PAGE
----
Falchetto raced mainly in France between 1928 and 1935 driving a Tony Speciale, Bugatti, Amilcar and latterly a Maserati 8CM. It was in hÃ®s Amilcar Grand Sport that Isadora Duncan met her end.
Though French, Benoit Falchetto was half Italian and flew for the Italians in WW1.
In 1927 he was working at the Helvetica Garage in Nice, France and first came to prominence that year when he took Isadora Duncan out for a drive on the Promenade des Anglais in his 1924 Amilcar Grand Sport. There are a number of different stories as to how this came about but it would appear that Benoit had a eye for the ladies.
They had spotted each other a few days earlier at a Restaurant called Tétu just down the coast from Nice in Port Juan, near Juan Les Pins. Duncan was lunching with her friend Mary Desti and had nicknamed the handsome Benoit, 'Buggatti', mistaking the spelling and the Amilcar for one of Ettore's machines. The next time Falchetto visited the restaurant he found that she had left her number for him with the proprietor.
He called on her at her hotel on September 13th but was turned away by Desti as Isadora was sleeping and just left his calling card. The following day after returning from working on a customer's Maserati he was informed that an American lady had called wanting to buy the Bugatti. However the Helvetica Garage had no Bugatti for sale so Falchetto assumed that she meant the Amilcar. She had left the address of her studio and Falchetto went round with the car. She told him she didn't want to go for a test drive then and there but to come to her hotel at nine that evening. Falchetto duly arrived at the appointed time and Duncan came down to meet him.
Mary Desti followed her down and reported that before getting into the car, she said "Adieu, mes amis. Je vais a la gloire!" (Farewell, my friends, I go to glory). Later, Desti admitted that in fact Duncan's last words to her were "Je vais à l'amour" ("I am off to love"). Desti considered this unsuitable to go down in history as her final utterance.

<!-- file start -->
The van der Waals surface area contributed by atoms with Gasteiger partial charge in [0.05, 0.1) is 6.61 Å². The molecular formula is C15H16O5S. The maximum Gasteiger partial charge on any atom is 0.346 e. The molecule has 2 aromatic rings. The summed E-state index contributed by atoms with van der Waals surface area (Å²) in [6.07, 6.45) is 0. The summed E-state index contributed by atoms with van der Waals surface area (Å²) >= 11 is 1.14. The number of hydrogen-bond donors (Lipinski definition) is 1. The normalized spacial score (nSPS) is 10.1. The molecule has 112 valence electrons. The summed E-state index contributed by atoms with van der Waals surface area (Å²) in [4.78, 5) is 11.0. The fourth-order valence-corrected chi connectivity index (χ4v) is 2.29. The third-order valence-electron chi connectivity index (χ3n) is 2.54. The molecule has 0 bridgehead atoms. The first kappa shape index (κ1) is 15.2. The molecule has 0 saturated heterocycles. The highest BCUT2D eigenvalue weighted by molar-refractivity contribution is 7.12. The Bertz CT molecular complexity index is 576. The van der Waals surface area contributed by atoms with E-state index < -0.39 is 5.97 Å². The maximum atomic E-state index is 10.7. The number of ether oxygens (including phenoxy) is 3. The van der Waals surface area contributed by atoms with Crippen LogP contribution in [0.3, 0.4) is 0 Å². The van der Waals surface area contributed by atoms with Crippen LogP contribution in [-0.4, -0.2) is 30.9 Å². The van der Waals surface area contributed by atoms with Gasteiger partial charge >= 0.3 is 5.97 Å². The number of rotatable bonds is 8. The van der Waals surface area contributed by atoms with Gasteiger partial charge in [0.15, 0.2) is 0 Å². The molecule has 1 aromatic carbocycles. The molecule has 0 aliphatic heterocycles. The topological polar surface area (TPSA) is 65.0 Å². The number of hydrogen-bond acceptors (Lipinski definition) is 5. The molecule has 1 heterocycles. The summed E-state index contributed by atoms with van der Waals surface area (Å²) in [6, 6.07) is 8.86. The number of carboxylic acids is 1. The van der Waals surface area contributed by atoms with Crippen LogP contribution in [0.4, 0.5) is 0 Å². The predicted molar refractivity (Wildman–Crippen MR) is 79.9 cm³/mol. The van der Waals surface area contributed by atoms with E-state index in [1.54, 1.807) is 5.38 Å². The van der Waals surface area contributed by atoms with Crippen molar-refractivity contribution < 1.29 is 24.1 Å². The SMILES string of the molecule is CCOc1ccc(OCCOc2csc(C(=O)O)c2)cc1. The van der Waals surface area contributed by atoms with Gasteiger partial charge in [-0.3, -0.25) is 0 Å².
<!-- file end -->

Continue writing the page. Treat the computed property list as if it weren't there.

Duncan often wore scarves which trailed behind her and on this occasion she had on an immense handpainted silk scarf, a gift from Desti, which was long enough to be wrapped around her body and neck and to flow out behind her. As Falchetto pulled away, it caught around one of the back wheels. Isadora Duncan was pulled out of her seat and died instantly from a broken neck. The tragedy gave rise to Gertrude Stein's mordant remark that "affectations can be dangerous."
In 1928, Falchetto finally got to race, driving a cyclecar called a Tony Spéciale. He finished second in the Circuit de la Riviera in Cannes on 1st April and fourth in the Grand Prix d'Antibes in Juan les Pins on the 9th April.
In 1931 he raced an Amilcar finishing third in the Circuit d'Esterel Plage in April at St. Raphael and winning the Grand Prix de Geneve at the beginning of June.
By 1932 he was racing Bugattis, winning the Nîmes GP in May and the Antibes GP in September in a T35B.
In 1933 with Louis Braillard, he formed Ecurie Braillard, financed by Braillard's sister Nelly. Falchetto started the year racing a Bugatti T35B but at the Grand Prix de Monaco he raced a Type 51. At the Grand Prix de la Baule he came third in the Type 35B behind Williams and Marcel Lehoux. Another third place at the Grand Prix d'Albi, which was won by his team mate, Braillard in a Type 51.
In 1934, they bought two Maserati 8CM's and ran them under Ecurie Braillard banner. Braillard retired at the end of 1934 but the team carried on with Robert Brunet joining Benoit until the end of 1935. Falchetto won the Circuit de Picardie on 27 May and was second in his heat at the Grand Prix de Vichy. A fourth at the Grand Prix du Comminges in August was followed by a win at the Grand Prix d'UMF. This was an event organised by the French Motorcycling Federation and consisted of a number of races for motorcycles and both racing and sports cars.
In 1936 he was granted a concession on the Marquesas Islands by the Governor of the French Settlements in Oceania.
By 1946 he made an appearance back in Europe driving a Darl'Mat-Peugeot in the Coupe du Palais de la Mediterranée in Nice where he finished 5th and in 1947 he raced a Bugatti Special in the Belgian Grand Prix held at Spa-Francorchamps and the Grand Prix de Nimes, retiring in both.